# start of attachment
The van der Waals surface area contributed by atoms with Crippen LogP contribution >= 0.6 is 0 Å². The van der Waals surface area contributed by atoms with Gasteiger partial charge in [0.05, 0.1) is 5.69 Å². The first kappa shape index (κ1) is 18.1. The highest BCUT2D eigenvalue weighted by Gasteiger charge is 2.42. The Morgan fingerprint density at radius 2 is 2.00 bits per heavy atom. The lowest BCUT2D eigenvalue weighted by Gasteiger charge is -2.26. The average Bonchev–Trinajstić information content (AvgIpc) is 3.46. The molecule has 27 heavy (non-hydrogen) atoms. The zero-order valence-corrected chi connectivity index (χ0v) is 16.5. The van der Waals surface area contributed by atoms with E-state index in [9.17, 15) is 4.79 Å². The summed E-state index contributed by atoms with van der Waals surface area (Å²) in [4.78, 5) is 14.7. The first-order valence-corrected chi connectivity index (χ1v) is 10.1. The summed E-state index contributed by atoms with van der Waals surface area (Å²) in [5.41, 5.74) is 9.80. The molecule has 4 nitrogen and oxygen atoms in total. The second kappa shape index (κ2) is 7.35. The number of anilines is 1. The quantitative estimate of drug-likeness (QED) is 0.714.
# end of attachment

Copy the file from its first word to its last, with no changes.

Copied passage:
The van der Waals surface area contributed by atoms with Crippen LogP contribution >= 0.6 is 0 Å². The van der Waals surface area contributed by atoms with Gasteiger partial charge in [0.05, 0.1) is 5.69 Å². The first kappa shape index (κ1) is 18.1. The highest BCUT2D eigenvalue weighted by Gasteiger charge is 2.42. The Morgan fingerprint density at radius 2 is 2.00 bits per heavy atom. The lowest BCUT2D eigenvalue weighted by Gasteiger charge is -2.26. The average Bonchev–Trinajstić information content (AvgIpc) is 3.46. The molecule has 27 heavy (non-hydrogen) atoms. The zero-order valence-corrected chi connectivity index (χ0v) is 16.5. The van der Waals surface area contributed by atoms with E-state index in [9.17, 15) is 4.79 Å². The summed E-state index contributed by atoms with van der Waals surface area (Å²) in [4.78, 5) is 14.7. The first-order valence-corrected chi connectivity index (χ1v) is 10.1. The summed E-state index contributed by atoms with van der Waals surface area (Å²) in [5.41, 5.74) is 9.80. The molecule has 4 nitrogen and oxygen atoms in total. The second kappa shape index (κ2) is 7.35. The number of anilines is 1. The quantitative estimate of drug-likeness (QED) is 0.714.